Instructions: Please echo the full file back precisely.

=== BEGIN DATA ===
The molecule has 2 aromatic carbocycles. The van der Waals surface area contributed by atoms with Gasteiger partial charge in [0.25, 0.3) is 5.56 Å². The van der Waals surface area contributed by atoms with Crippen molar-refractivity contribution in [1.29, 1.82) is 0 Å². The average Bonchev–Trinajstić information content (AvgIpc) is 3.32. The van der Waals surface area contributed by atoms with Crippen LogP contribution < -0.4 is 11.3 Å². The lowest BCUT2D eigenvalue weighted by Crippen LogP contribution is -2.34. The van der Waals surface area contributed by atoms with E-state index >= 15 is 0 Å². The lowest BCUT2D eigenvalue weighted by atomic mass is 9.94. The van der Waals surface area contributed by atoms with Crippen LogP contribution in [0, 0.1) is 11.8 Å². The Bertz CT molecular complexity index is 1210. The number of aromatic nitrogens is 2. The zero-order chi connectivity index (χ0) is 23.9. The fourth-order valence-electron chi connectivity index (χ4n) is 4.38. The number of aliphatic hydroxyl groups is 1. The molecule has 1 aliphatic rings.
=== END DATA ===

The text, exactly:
The molecule has 2 aromatic carbocycles. The van der Waals surface area contributed by atoms with Gasteiger partial charge in [0.25, 0.3) is 5.56 Å². The van der Waals surface area contributed by atoms with Crippen molar-refractivity contribution in [1.29, 1.82) is 0 Å². The average Bonchev–Trinajstić information content (AvgIpc) is 3.32. The van der Waals surface area contributed by atoms with Crippen LogP contribution < -0.4 is 11.3 Å². The lowest BCUT2D eigenvalue weighted by Crippen LogP contribution is -2.34. The van der Waals surface area contributed by atoms with E-state index >= 15 is 0 Å². The lowest BCUT2D eigenvalue weighted by atomic mass is 9.94. The van der Waals surface area contributed by atoms with Crippen LogP contribution in [0, 0.1) is 11.8 Å². The Bertz CT molecular complexity index is 1210. The number of aromatic nitrogens is 2. The zero-order chi connectivity index (χ0) is 23.9. The fourth-order valence-electron chi connectivity index (χ4n) is 4.38. The number of aliphatic hydroxyl groups is 1. The molecule has 1 aliphatic rings.